Past and Present

Jewish World Review Oct. 22, 1998 / 3 Mar-Cheshvan, 5759

Lipman at the bat

In honor of the Yankees' win, JWR pauses to remember a New York ball player of yesteryear. Actually, America's first professional ball player.

By Herb Geduld

ONE OF THE EARLY Jewish giants of American baseball was Lipman Pike.

Pike was of Dutch-Jewish descent. Born in Manhattan in 1845, he was raised in Brooklyn, where he and his four siblings became enthralled in the newly-invented American game of baseball.

Pike played on a number of amateur teams, including the Brooklyn Atlantics, where he demonstrated his prowess as a fast base runner. Supposedly, he once competed in a 100-yard dash against a trotting horse --- and won.

And all of this long before the advent of steroids.

In a radical departure from accepted practice, the Philadelphia Athletics, in 1866, offered Pike the unprecedented sum of $20 per week to play third base for them. Pike accepted and went down in history books as America's first professional baseball player.

He was an excellent choice for the Athletics. In his year with them, Pike established baseball's first home-run record with six runs in one game.

Pike was restless and a somewhat mercenary ballplayer. After a year with the Athletics, he bounced from team to team in a long, gypsy-like career.

In 1867, he received a substantial salary increase from New York's infamous Boss Tweed and played for his team, the New York Mutuals, for one season. Pike became fed up with the corrupt Tweed management and, in 1868, returned to his first love, the Brooklyn Atlantics, then the top team in the East.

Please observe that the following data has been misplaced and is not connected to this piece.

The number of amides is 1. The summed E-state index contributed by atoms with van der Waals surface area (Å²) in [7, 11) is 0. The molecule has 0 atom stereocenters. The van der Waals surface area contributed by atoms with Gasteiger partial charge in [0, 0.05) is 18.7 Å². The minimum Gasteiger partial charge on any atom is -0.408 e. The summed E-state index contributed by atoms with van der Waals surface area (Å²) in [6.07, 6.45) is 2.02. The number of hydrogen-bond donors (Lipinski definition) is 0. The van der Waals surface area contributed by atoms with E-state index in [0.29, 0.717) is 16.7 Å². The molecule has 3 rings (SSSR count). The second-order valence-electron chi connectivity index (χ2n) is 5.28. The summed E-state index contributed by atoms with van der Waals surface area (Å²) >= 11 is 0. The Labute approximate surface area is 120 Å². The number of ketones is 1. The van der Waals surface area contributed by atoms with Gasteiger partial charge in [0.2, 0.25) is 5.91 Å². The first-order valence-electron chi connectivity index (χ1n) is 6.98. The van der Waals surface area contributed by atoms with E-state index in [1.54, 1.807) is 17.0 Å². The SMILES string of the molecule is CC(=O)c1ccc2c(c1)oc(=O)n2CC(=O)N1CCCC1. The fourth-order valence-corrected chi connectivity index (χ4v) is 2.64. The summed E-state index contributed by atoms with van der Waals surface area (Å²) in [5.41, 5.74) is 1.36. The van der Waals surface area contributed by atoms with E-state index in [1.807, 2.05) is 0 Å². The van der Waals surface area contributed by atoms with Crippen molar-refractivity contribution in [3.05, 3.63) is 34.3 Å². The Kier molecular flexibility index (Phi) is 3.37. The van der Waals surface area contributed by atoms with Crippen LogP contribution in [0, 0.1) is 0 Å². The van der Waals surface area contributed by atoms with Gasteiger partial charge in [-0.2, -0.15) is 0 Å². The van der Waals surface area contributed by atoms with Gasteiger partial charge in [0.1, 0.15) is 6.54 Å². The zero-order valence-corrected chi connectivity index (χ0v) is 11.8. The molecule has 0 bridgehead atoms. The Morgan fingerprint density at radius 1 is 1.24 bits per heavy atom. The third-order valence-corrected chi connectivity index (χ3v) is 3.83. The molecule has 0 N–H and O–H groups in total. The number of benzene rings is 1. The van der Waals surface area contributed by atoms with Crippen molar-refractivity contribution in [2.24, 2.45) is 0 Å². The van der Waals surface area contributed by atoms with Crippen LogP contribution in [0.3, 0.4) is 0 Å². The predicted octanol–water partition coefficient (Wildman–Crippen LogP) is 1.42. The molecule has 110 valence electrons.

While playing for the Atlantics during the 1870 season, Pike, at second base, took part in one of the most famous games of early baseball, when his team beat the Cincinnati Red Stockings by a score of 8 to 7.

The extraordinary part about the Atlantics' victory was that, going into the game, the Cincinnati Reds had an unprecedented winning streak of 130 games.

For the next 17 years, Pike played with a score of different teams as both player and player-manager. He was noted as both a powerful batter and the fastest base runner of his time. Pike's last game was in 1887 with the New York Metropolitans of the American Association. He was then 42 years-old.

Pike retired from baseball that year and finally settled down to a "nice Jewish job" in Brooklyn --- he became a successful haberdasher. But he kept in touch with the game as a part-time umpire.

Pike died in 1893 at the young age of 48, a now almost forgotten pioneer of America's great game.

Jewish historian, cultural maven, and JWR contributor Herb Geduld lives in Cleveland.


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©1998, Herb Geduld